2. We will, on occasion, feel free to revisit earlier opinions, and/or change our minds, and sometimes even our ratings. Late last year, I gave Ryan Adams' album Gold a fairly praiseworthy review, and subsequently included said album in my year-end top 10 list. I've since had occasion to revise its ranking, and its appearance in said list. Again, this is in the spirit of honesty: Frankly, my esteem of Ryan Adams has lowered considerably in the months since that review, and it would not be honest of me not to acknowledge that fact. Shaking Through is not meant to be a static, immovable document, a snapshot of a particular moment in time; it is primarily a reflection of the sensibilities of its creators and contributors, and those sensibilities will, from time to time, undergo changes. When we feel it's necessary, or important enough to warrant such an action, our reviews, ratings and rankings will change to reflect those new sensibilities. But we'll also exercise this right judiciously, and within reason: After all, you have a right to a certain level of consistency, which is an important element in any relationship built on trust, as we hope our relationship with you will always be.

3. We will, doubtless quite often, express opinions at odds (sometimes at great variance) with your own. In which case, we reserve the right to agree to disagree. We may regard the Red Hot Chili Peppers with a measure of contempt and incredulity at their success, but we will not think less of you for holding a different opinion, or for voicing it with us. Debate, after all, is the cornerstone of democracy.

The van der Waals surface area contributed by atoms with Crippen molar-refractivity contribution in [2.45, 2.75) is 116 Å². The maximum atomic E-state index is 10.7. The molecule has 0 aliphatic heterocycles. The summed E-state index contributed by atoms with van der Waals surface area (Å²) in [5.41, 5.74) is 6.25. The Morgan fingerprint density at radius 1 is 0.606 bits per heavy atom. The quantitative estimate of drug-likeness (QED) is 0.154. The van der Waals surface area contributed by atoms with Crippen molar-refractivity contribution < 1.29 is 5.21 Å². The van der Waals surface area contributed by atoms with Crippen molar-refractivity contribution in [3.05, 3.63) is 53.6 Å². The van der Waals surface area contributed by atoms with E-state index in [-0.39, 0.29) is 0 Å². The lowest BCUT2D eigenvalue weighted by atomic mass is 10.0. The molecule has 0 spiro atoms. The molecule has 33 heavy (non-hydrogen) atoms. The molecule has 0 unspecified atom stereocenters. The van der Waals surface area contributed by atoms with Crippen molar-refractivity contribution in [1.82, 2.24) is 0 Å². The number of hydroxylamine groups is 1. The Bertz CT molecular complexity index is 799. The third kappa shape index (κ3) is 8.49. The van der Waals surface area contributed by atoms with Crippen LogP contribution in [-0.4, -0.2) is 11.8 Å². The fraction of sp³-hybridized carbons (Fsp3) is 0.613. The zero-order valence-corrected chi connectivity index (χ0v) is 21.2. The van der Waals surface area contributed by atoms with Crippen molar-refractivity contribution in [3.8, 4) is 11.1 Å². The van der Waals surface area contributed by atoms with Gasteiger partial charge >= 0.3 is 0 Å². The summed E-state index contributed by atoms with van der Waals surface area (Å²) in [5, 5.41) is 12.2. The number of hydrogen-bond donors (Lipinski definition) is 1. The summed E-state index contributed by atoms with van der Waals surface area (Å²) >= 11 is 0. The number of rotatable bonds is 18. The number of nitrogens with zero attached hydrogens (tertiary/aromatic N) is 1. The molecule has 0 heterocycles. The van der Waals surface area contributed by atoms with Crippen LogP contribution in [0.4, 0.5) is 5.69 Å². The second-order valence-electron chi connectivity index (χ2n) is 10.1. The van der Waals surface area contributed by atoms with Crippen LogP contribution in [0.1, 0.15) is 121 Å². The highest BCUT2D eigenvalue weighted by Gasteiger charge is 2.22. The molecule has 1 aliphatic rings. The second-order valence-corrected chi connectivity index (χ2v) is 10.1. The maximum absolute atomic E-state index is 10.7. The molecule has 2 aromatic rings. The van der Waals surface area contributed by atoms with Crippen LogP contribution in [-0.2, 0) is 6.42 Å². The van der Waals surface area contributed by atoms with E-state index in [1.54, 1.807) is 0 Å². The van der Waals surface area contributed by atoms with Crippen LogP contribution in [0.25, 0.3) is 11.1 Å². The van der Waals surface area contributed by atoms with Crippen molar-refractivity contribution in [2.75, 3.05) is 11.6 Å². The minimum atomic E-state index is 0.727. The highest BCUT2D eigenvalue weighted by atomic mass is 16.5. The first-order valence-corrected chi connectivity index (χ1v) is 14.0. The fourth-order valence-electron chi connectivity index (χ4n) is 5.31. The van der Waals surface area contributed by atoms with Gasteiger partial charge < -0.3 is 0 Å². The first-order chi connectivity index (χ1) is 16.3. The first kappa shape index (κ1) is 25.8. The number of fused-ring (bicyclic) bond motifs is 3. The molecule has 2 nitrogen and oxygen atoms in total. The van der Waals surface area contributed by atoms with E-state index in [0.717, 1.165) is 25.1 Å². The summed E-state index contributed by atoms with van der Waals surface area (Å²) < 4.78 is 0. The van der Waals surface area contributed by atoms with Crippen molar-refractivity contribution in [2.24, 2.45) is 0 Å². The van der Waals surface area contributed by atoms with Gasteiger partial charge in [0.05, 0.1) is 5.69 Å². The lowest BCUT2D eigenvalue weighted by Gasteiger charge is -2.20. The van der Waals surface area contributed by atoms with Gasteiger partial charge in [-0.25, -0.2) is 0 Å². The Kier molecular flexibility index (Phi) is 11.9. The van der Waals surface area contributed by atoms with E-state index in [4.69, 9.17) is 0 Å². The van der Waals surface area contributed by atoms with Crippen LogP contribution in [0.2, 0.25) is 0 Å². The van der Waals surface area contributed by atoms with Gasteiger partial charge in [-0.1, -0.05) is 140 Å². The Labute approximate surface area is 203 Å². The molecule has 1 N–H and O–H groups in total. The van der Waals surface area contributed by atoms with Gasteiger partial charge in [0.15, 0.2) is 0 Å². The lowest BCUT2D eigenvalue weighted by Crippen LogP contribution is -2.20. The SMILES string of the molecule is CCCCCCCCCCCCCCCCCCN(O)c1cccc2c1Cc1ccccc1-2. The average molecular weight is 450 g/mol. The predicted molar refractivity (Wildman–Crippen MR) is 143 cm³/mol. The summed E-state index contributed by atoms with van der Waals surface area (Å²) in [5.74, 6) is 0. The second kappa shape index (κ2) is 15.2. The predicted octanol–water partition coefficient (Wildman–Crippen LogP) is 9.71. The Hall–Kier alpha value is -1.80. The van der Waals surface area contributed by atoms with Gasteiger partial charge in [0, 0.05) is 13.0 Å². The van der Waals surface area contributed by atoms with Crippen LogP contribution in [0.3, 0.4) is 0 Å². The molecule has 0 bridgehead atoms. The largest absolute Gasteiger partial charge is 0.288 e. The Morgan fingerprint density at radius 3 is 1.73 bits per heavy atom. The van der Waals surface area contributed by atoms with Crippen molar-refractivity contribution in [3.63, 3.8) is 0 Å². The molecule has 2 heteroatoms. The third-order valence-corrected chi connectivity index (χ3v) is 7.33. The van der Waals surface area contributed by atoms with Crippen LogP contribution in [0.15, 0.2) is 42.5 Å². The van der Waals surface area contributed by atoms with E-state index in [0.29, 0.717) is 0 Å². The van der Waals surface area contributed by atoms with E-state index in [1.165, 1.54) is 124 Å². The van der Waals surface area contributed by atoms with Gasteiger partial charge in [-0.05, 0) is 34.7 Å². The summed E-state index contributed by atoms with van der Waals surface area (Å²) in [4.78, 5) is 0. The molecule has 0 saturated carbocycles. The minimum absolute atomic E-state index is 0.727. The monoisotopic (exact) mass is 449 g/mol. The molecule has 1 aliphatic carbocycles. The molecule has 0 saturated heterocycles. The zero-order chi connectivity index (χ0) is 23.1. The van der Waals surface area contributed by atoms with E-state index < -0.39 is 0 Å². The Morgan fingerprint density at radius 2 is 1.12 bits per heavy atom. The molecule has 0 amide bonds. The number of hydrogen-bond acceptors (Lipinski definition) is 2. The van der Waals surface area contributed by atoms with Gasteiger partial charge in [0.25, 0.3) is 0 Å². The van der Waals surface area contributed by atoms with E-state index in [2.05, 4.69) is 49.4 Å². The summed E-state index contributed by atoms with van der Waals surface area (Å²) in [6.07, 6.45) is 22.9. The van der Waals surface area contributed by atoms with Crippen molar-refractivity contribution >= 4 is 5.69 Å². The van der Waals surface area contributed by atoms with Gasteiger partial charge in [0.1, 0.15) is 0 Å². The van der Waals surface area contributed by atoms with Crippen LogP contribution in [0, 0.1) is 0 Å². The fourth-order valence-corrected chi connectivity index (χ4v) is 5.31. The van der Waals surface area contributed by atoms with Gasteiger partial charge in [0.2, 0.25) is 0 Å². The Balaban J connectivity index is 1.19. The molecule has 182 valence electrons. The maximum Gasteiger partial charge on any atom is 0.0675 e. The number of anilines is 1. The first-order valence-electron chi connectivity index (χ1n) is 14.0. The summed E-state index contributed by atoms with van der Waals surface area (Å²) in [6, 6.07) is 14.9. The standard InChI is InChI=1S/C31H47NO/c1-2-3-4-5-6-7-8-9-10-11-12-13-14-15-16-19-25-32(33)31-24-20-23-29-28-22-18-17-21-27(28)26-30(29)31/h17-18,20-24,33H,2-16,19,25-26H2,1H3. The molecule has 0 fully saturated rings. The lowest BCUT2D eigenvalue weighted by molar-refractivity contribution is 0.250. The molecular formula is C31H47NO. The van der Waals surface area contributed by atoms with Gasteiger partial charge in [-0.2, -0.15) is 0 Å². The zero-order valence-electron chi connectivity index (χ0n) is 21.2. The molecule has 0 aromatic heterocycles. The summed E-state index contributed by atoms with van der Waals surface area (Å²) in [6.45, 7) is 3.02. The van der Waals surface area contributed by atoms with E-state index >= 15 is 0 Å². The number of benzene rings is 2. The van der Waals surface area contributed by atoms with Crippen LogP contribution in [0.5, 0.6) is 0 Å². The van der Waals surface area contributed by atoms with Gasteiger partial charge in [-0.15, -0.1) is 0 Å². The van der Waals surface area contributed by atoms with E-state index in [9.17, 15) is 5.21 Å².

4. Consequently, we will also invariably ignore, or see fit not to make mention of, an artist, album, book, film, comic or other work, the absence of which you may find shocking and indefensible. The contributors of Shaking Through occasionally, through lucky day jobs or other fortunate circumstances, come into possession of works that they may not like, but gamely review in the interest of adding to the site's ongoing discussion. But for the most part, the contributors pay for the items they review out of their own pockets, with no hope (at least at present) of reimbursement, and reserve the right not to buy an album or book, or purchase a ticket to a film, which they know they won't like, or don't consider to be worthwhile.